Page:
Atlantic City casino operators are looking for new options to turn their fortunes around as profits continue to shrink in the midst of increased competition from other states.
The casino will hold a grand opening Thursday for Margaritaville, the $35 million restaurant, bar, and gambling complex that’s part of a $70 million expansion and renovation of Resorts.
Chris details the story of a woman who has reappeared 11 years after walking away from her family, the decision to offer Plan B over the counter to girls as young as 15, and the third day of deliberations in the Kermit Gosnell trial. He also talks to Senator Pat Toomey, RNC Chairman Reince Priebus, and Scott Wagner, owner of Penn Waste Inc.
Four days and 50 versions of “Margaritaville” later, talent scouts for the Jimmy Buffett-themed restaurant, music and gambling complex that will open next month have a pretty good idea which acts they’ll hire to perform there.
The California development company that plans to buy Atlantic City’s Trump Plaza Hotel and Casino for $20 million says the deal is temporarily on hold.
Deputy Mayor Alan Greenberger told the panel at some point the city will make a recommendation, but for now, they’re still evaluating each of the proposals.
A Philadelphia official has told the state gaming board that the city is still evaluating the six proposals for a second casino in Philadelphia and hasn’t decided yet which one it likes best.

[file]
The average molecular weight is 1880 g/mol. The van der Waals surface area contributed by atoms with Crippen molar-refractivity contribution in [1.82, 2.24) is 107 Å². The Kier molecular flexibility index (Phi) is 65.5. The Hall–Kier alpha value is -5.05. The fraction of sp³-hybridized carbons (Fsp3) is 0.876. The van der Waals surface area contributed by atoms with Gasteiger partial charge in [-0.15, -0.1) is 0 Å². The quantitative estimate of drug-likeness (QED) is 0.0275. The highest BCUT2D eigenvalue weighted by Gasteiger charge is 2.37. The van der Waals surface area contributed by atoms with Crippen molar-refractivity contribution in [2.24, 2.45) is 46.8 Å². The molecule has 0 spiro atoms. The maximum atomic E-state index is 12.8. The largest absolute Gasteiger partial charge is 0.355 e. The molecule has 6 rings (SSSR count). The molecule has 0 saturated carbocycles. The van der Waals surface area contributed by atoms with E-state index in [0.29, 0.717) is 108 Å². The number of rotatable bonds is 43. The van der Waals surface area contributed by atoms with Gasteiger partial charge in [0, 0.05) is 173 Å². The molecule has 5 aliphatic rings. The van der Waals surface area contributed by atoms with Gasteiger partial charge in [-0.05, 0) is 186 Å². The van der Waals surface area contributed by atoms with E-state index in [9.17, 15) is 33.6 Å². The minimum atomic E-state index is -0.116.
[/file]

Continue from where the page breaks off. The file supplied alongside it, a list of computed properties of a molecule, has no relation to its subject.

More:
This is not the kind of March madness Atlantic City was hoping for.
Atlantic City’s casinos saw their gross operating profits fall by more than 27 percent last year, even as revenue from non-gambling sources inched upwa
On Monday, the $2.4 billion resort found it could not break the law of supply and demand as it filed for Chapter 11 bankruptcy protection in U.S. Bankruptcy Court in Camden.
New Jersey is allowing casinos in Atlantic City to offer fantasy sports betting in a pilot program that will be announced Monday.
Kevin DeSanctis, the man who guided Atlantic City’s Revel casino-hotel through its tortuous development, only to see it struggle in the cutthroat East Coast gambling market, is stepping down as head of the $2.4 billion resort.
The Meruelo Group of Downey, Calif., plans to close the deal by May 31. It is the lowest price ever paid for a casino in Atlantic City.
Revel was supposed to help the struggling Atlantic City market turn around. Instead, it is the struggling casino-hotel that needs help turning around.
Gaming Control Board spokesman Doug Harbach says this is not a public input hearing. In fact, even the board members will mostly just listen as the applicants for the casino license make presentations.